By Eagle Newswire
Clarifying voting rights for persons convicted of a felony, House Bill (HB) 2253 passed on the house floor 91-5 and cleared the senate floor 39-0. Principal authors of the bill are Rep. Regina Goodwin and Sen. Stephanie Bice. Gov. Stitt signed the bill into law on April 22, 2019. Donna Thompson, prison ministries advocate, Paul Ziriax, Secretary of the State Election Board and Pam Slater were provided input and support on the bill. Voter registration forms will be changed to reflect new law language.
“Thank God, after four years of effort, this bill is now law. People with felonies need to know when they can vote, making the language clear is long overdue, Rep. Regina Goodwin.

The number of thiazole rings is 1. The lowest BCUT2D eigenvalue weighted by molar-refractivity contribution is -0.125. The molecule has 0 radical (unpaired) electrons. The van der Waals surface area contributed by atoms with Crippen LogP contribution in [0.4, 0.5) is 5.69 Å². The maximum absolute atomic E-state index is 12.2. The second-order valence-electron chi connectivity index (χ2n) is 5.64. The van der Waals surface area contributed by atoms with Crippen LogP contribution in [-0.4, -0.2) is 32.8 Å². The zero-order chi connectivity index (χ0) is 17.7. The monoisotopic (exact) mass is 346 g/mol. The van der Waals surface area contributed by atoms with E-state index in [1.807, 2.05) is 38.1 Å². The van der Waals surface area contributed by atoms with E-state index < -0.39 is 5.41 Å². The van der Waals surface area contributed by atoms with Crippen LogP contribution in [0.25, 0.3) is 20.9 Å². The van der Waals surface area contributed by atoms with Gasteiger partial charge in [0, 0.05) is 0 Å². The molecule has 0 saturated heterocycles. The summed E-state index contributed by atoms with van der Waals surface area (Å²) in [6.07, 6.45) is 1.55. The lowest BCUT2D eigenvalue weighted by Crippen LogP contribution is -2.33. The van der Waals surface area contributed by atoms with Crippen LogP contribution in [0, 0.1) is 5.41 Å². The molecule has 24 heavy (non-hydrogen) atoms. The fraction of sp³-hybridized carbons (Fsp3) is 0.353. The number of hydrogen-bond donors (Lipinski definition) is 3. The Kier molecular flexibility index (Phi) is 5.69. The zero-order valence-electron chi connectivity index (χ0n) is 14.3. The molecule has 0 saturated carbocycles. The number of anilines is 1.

Current past law read, “Persons convicted of a felony shall be ineligible to register for a period equal to the time prescribed in the judgment and sentence. Often people wrongly believe (for example), if the prison sentence is five years, after the five years are served, one must wait an additional five years (a period equal to the time prescribed) before registering to vote. Goodwin says, the new bill language basically reads, “You are eligible to vote when you have fully served your sentence.” Further wording details any term of incarceration, parole or supervision, or completed a period of probation.